Phil Moore (jazz musician)

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Phil Moore and John O. Levy, c. 1947

Phil Moore (February 20, 1918 – May 13, 1987) was an African-American jazz pianist, orchestral arranger, band leader, and recording artist.

Biography[edit]

Phil Moore was orphaned and placed in a county hospital in Portland, Oregon. He attended the Cornish School and the University of Washington in Seattle. When Moore was 13, he played piano at speakeasies[1] and small venues in Portland.[2] Later, he supported Lena Horne, Frank Sinatra,[3] Bobby Short, Marshal Royal, Irving Ashby,[4] Julie Wilson, Gene Sedric,[5] Les Hite, and Helen Gallagher.[6] He arranged big-band music for the Tommy Dorsey and Harry James orchestras.[7]

In 1946, he played the role of a band leader in a short B-grade film, Stars on Parade.[8] About this time, his relationship with Dorothy Dandridge helped bring her success in a nightclub singing career.[9] Moore served as vocal coach for other performers in Hollywood, including Marilyn Monroe.[10]

Phil Moore worked at MGM and Paramount studios as an arranger. He worked on scores for over 30 films, although rarely receiving screen credit, presumably due to his race.[citation needed] These included Ziegfeld Girl, Dumbo, Three Cheers for the Boys, Panama Hattie, Presenting Lily Mars, Cabin in the Sky, the 1944 production of Kismet, and This Gun for Hire.[11]

During the late 1940s Moore toured with his group, the Phil Moore Four (Marty Wilson, Jimmy Lyons, Milt Hinton, and Johnny Letman). From the late 1950s until his death, he was active in teaching singing and stagecraft, and gained a wide reputation in the grooming and coaching of aspiring black and white singers; he started a school in New York named "For Singers Only".[12]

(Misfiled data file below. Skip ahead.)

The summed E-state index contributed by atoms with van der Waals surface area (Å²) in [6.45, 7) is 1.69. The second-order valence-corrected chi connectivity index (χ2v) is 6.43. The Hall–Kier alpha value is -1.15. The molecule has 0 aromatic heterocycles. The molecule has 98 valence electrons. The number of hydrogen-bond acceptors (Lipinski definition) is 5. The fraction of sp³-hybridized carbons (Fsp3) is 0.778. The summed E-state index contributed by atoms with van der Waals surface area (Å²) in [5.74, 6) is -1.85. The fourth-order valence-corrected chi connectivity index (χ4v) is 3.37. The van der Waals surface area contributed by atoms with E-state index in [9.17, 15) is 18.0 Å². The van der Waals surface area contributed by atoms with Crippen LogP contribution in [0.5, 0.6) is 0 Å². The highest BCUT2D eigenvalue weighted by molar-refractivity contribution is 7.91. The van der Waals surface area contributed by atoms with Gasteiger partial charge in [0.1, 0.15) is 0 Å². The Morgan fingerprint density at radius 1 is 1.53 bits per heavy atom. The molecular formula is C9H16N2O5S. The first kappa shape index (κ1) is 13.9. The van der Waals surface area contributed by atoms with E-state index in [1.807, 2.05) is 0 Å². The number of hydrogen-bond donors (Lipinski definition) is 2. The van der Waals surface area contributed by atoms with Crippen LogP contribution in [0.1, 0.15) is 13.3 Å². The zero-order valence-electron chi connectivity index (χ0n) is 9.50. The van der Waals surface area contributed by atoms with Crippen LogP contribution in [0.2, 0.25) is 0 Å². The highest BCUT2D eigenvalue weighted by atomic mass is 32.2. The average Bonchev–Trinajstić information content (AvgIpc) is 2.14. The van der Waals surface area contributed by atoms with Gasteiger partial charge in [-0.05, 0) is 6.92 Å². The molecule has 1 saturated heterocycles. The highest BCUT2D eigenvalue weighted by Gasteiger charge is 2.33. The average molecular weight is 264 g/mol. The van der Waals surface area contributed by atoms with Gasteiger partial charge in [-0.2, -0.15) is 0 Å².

In 1953, he recorded two bebop Christmas songs for RCA Victor: "Blink Before Christmas" and "Chinchy Old Scrooge".[13] Created in the heyday of the "beat" era, these songs were thick with 1950s hipster lingo, in the style of jazz-based pre–rap songs. This recording has become a rare collector's item.[14]

Discography[edit]

Moore's recordings include:

As sideman[edit]

With Gil Fuller

References[edit]

  1. ^ Bright Boulevards, Bold Dreams: The Story of Black Hollywood by Donald Bogle (Random House, Inc., 2009) chapter: Phil Moore: The Man Who Made Music, pg 88
  2. ^ Only The Strong Survive: Memoirs of a Soul Survivor/ Jerry Butler & Earl Smith Indiana University Press, 2000. pg 87–88
  3. ^ Put Your Dreams Away: A Frank Sinatra Discography, by Luiz Carlos do Nascimento Silva (Greenwood Publishing Group, 2000) pg 164
  4. ^ Marshal Royal: Jazz Survivor by Marshall Royal and Claire Gordon, (Continuum International Publishing Group, 2001) pg 83
  5. ^ Who's who of jazz: Storyville to Swing Street, by John Chilton pg 296
  6. ^ The Biographical Encyclopedia of Jazz, Leonard Feather, page 573
  7. ^ Obituary [1], The New York Times, May 19, 1987
  8. ^ American Film Institute Catalog by Alan Gevinson (University of California Press, 1997) pg 1341
  9. ^ Everything and Nothing: The Dorothy Dandridge Tragedy by Dorothy Dandridge and Earl Conrad, (Harper Collins 2000) pg 83-85
  10. ^ Dorothy Dandridge: A Biography by Donald Bogle, (Amistad 1999)
  11. ^ Bright Boulevards, Bold Dreams: The Story of Black Hollywood By Donald Bogle (Random House, Inc., 2009) pg 113
  12. ^ Ebony Magazine, November 1960, pg 120–123
  13. ^ Billboard Magazine, Nov 28, 1953, pg 37
  14. ^ http://www.hipchristmas.com/annual/mp3/2008/index.php
  15. ^ Togashi, Nobuaki; Matsubayashi, Kohji; Hatta, Masayuki. "Clef Records Catalog 600 series". jazzdisco.org. Retrieved 2012-08-04. 
  16. ^ Togashi, Nobuaki; Matsubayashi, Kohji; Hatta, Masayuki. "Verve Records Catalog Popular 2000 series". jazzdisco.org. Retrieved 2012-08-04. 
  17. ^ Togashi, Nobuaki; Matsubayashi, Kohji; Hatta, Masayuki. "Mercury Records Catalog 20700/60700 series". jazzdisco.org. Retrieved 2012-08-04. 

External links[edit]